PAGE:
But, as is often the case with vision plans, the lofty goals invite skepticism. Start with the reality that oil revenues currently support around 90 percent of government expenditures. It simply would not be feasible for Saudi Arabia to break this dependency by 2020.
Vision 2030 also blurs reality on key resource constraints and political pitfalls. For example, even assuming that public sector employees can somehow be persuaded to move to private firms that pay lower wages, provide less job security and demand they show up on time, it’s far from clear that private employers, who have long complained that Saudi workers lack needed skills, would cooperate. Indeed, despite billions of dollars spent to improve education, and potent financial incentives already in place to hire locals, the existing private sector still relies heavily on foreign labor.
Then, too, there is the broader question of whether the average Saudi would passively accept a revision of the long-standing social contract whereby the state effectively guarantees a middle-class lifestyle in return for its citizens refraining from political activism or religious dissent.
Stepping back, it’s plain that Vision 2030 also glosses over important institutional deficiencies. Saudi Arabia is plagued by weak governance, not to mention debilitating levels of corruption. Transparency International ranks the kingdom 48th in the world on its Corruption Perceptions Index — admittedly an improvement over the past, but still worse than virtue-challenged Jordan and Namibia. Rapid economic change may not be impossible — think of the breakneck industrialization in South Korea and China — but it is safe to say that a transition as jet-propelled as Vision 2030 has never succeeded in a country as institutionally ill-prepared as Saudi Arabia.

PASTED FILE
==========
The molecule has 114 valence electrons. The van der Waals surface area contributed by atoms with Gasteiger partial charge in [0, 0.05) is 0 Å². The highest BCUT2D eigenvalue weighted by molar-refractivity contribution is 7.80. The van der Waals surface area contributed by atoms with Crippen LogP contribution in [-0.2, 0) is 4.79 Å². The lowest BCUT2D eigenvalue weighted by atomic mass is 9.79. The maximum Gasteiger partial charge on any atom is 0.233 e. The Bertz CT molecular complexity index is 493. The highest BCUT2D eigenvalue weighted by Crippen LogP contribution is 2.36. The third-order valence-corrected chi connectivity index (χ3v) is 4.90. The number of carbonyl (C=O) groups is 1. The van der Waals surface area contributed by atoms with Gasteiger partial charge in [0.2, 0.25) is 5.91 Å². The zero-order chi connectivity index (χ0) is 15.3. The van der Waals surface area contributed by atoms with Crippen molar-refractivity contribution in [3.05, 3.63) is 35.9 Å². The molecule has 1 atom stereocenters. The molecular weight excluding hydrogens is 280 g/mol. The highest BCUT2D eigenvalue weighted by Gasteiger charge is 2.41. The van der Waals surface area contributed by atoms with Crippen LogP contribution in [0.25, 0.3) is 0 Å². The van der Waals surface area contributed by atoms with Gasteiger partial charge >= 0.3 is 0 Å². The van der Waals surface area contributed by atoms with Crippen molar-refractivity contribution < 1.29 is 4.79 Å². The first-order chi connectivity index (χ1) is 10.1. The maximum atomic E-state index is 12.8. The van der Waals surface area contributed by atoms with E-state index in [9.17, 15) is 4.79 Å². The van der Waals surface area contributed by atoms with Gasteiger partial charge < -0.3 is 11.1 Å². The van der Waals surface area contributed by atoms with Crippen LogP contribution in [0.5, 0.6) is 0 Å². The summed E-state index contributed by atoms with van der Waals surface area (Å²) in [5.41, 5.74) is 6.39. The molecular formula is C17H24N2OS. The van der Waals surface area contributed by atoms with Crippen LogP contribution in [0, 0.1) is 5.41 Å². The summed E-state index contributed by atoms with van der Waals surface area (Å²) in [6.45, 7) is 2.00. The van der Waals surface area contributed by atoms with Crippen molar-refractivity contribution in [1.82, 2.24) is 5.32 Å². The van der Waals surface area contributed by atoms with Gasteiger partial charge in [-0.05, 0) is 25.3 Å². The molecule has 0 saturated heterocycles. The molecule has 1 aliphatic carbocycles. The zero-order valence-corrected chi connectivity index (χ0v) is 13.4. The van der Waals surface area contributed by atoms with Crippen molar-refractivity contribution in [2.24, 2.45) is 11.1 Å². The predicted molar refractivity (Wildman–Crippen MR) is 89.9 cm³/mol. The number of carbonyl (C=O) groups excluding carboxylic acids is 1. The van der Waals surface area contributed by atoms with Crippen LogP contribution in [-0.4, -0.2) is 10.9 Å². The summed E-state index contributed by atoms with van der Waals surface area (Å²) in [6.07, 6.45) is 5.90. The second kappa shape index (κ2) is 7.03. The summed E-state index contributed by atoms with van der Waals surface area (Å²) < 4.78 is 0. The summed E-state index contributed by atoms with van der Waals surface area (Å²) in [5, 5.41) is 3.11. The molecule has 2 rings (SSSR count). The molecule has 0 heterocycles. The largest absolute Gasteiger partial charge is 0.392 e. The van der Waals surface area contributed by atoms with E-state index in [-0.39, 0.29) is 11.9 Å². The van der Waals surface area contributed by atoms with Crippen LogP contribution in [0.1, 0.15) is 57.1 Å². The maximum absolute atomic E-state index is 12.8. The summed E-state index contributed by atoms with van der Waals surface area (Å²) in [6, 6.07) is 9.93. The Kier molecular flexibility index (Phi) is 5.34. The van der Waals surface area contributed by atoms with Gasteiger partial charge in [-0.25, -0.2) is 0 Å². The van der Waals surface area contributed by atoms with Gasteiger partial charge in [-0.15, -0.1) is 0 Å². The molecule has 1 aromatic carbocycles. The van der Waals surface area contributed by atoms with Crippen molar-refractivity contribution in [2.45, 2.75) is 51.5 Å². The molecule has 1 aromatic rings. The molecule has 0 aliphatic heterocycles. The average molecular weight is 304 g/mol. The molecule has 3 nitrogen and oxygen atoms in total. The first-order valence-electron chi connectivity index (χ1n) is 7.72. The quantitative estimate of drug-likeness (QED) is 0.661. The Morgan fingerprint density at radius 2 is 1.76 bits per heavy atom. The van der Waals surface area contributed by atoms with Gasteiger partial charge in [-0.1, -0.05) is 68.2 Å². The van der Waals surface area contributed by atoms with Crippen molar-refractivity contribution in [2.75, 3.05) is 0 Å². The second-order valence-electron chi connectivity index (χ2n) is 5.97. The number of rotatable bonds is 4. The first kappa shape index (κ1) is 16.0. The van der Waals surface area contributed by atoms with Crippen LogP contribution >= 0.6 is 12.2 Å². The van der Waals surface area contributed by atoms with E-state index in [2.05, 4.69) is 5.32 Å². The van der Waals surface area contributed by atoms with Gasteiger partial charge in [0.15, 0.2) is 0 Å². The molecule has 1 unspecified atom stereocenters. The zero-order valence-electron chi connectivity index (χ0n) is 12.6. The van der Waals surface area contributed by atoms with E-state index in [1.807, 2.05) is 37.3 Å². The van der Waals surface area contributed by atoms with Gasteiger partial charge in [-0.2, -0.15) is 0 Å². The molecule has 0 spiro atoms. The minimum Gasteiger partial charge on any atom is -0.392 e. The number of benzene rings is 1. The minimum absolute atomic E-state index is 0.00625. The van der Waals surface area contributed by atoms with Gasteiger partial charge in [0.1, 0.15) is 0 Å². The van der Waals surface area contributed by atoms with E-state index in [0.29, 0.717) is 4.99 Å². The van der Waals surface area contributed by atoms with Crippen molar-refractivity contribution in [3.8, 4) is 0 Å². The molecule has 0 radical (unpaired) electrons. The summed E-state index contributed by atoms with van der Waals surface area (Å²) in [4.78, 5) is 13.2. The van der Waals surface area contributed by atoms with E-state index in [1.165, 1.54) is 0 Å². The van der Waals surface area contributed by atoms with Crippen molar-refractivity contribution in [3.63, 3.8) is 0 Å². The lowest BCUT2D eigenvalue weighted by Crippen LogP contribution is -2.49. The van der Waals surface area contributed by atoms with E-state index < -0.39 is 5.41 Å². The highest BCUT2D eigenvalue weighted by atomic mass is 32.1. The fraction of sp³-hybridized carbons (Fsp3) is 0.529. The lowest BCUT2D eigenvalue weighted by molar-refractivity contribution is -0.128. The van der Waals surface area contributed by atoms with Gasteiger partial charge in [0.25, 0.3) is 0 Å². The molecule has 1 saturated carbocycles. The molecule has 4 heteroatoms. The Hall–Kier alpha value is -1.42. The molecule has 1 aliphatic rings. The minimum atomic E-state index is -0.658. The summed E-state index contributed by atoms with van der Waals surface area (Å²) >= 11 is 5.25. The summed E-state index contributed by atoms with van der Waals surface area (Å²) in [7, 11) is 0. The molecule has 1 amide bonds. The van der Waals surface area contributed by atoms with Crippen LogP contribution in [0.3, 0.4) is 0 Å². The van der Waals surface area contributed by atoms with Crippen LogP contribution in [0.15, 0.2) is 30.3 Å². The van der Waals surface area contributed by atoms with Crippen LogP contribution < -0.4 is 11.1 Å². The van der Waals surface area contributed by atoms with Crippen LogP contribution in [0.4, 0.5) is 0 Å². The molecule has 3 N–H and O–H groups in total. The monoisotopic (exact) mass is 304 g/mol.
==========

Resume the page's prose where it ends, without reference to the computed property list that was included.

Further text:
Stepping back even further, one might ask why it took this long for Saudi Arabia to contemplate serious economic reform. One explanation is that most governments take the path of least resistance most of the time. But Saudi Arabia faces an even more formidable barrier in the Faustian bargain the royal family made long ago with fundamentalist Wahhabi clerics in which a religion that despises change became the guarantor of the government’s political legitimacy. How, after all, does one rapidly modernize the economy of a country with a state religion that defines the good old days as the 8th century?
At this point, there seems to be no way forward. Or back: In the unlikely event that oil prices return to pre-2014 levels, maintenance of the welfare-state-as-usual would mean increasingly severe budgetary shortfalls. Simply delivering on current entitlements for a growing population would require an oil price of $175 per barrel in 2025 and $320 in 2030. Which is none too likely; at those prices, frackers would start hunting for hydrocarbons under the Washington Mall.
So, what will happen? To quote President Nixon’s economist Herbert Stein out of context, “if something cannot go on forever, it will stop.” In the most plausible scenario, the royal family will inch away from radical changes when it hits serious resistance and then hope that marginal efforts to increase productivity and pare subsidies will distance the day of reckoning. Less likely, the royal family will bet its political legitimacy (and personal security) on the big bang implied by Vision 2030.
It’s no wonder, then, that almost everyone with a stake in Saudi Arabia's future is inclined to pretend that Vision 2030 will some day, some way yield the promised rainbows and unicorns. The only certainty is that rainbows and unicorns will have a tough time surviving in the Saudi desert.